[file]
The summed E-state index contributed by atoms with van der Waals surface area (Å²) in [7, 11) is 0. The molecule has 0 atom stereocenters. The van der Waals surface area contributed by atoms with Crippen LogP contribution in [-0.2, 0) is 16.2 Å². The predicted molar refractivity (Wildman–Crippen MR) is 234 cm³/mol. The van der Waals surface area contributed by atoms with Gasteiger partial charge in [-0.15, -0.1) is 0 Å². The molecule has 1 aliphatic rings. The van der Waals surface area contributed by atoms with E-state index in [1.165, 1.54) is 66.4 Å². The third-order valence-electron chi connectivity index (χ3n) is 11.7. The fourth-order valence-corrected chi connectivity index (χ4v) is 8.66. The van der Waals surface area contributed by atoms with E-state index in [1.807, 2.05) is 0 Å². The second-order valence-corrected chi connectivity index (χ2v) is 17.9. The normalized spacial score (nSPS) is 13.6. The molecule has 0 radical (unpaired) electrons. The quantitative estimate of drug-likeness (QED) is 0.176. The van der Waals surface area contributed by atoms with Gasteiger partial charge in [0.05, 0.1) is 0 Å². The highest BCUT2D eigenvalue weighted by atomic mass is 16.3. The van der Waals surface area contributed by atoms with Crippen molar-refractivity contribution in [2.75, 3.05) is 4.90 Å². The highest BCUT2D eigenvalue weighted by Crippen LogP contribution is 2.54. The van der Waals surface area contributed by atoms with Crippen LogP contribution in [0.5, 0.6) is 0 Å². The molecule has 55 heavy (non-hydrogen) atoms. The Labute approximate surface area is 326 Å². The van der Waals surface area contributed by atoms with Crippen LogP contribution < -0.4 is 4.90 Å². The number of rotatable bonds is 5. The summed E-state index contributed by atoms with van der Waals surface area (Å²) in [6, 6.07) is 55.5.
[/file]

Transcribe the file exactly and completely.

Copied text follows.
The summed E-state index contributed by atoms with van der Waals surface area (Å²) in [7, 11) is 0. The molecule has 0 atom stereocenters. The van der Waals surface area contributed by atoms with Crippen LogP contribution in [-0.2, 0) is 16.2 Å². The predicted molar refractivity (Wildman–Crippen MR) is 234 cm³/mol. The van der Waals surface area contributed by atoms with Gasteiger partial charge in [-0.15, -0.1) is 0 Å². The molecule has 1 aliphatic rings. The van der Waals surface area contributed by atoms with E-state index in [1.165, 1.54) is 66.4 Å². The third-order valence-electron chi connectivity index (χ3n) is 11.7. The fourth-order valence-corrected chi connectivity index (χ4v) is 8.66. The van der Waals surface area contributed by atoms with E-state index in [1.807, 2.05) is 0 Å². The second-order valence-corrected chi connectivity index (χ2v) is 17.9. The normalized spacial score (nSPS) is 13.6. The molecule has 0 radical (unpaired) electrons. The quantitative estimate of drug-likeness (QED) is 0.176. The van der Waals surface area contributed by atoms with Gasteiger partial charge in [0.05, 0.1) is 0 Å². The highest BCUT2D eigenvalue weighted by atomic mass is 16.3. The van der Waals surface area contributed by atoms with Crippen molar-refractivity contribution in [2.75, 3.05) is 4.90 Å². The highest BCUT2D eigenvalue weighted by Crippen LogP contribution is 2.54. The van der Waals surface area contributed by atoms with Crippen LogP contribution in [0.5, 0.6) is 0 Å². The molecule has 55 heavy (non-hydrogen) atoms. The Labute approximate surface area is 326 Å². The van der Waals surface area contributed by atoms with Crippen LogP contribution < -0.4 is 4.90 Å². The number of rotatable bonds is 5. The summed E-state index contributed by atoms with van der Waals surface area (Å²) in [6, 6.07) is 55.5.